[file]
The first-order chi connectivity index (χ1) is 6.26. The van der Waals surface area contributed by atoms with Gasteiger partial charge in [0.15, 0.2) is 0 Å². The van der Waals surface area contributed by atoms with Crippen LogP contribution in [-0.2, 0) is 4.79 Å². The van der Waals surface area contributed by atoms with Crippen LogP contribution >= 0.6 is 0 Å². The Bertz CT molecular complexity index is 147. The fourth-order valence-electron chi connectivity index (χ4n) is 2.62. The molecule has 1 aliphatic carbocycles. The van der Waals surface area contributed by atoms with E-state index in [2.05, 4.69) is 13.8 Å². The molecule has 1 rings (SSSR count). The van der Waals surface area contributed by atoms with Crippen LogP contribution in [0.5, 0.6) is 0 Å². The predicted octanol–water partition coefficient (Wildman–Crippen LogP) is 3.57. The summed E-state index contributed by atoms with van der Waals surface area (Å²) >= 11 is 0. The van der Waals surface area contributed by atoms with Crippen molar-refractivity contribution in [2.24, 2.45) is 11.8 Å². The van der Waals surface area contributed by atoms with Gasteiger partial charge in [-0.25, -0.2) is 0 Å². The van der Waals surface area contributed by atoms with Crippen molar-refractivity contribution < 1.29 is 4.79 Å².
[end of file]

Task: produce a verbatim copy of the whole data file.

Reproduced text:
The first-order chi connectivity index (χ1) is 6.26. The van der Waals surface area contributed by atoms with Gasteiger partial charge in [0.15, 0.2) is 0 Å². The van der Waals surface area contributed by atoms with Crippen LogP contribution in [-0.2, 0) is 4.79 Å². The van der Waals surface area contributed by atoms with Crippen LogP contribution >= 0.6 is 0 Å². The Bertz CT molecular complexity index is 147. The fourth-order valence-electron chi connectivity index (χ4n) is 2.62. The molecule has 1 aliphatic carbocycles. The van der Waals surface area contributed by atoms with E-state index in [2.05, 4.69) is 13.8 Å². The molecule has 1 rings (SSSR count). The van der Waals surface area contributed by atoms with Crippen LogP contribution in [0.5, 0.6) is 0 Å². The predicted octanol–water partition coefficient (Wildman–Crippen LogP) is 3.57. The summed E-state index contributed by atoms with van der Waals surface area (Å²) >= 11 is 0. The van der Waals surface area contributed by atoms with Crippen molar-refractivity contribution in [2.24, 2.45) is 11.8 Å². The van der Waals surface area contributed by atoms with Gasteiger partial charge in [-0.25, -0.2) is 0 Å². The van der Waals surface area contributed by atoms with Crippen molar-refractivity contribution < 1.29 is 4.79 Å².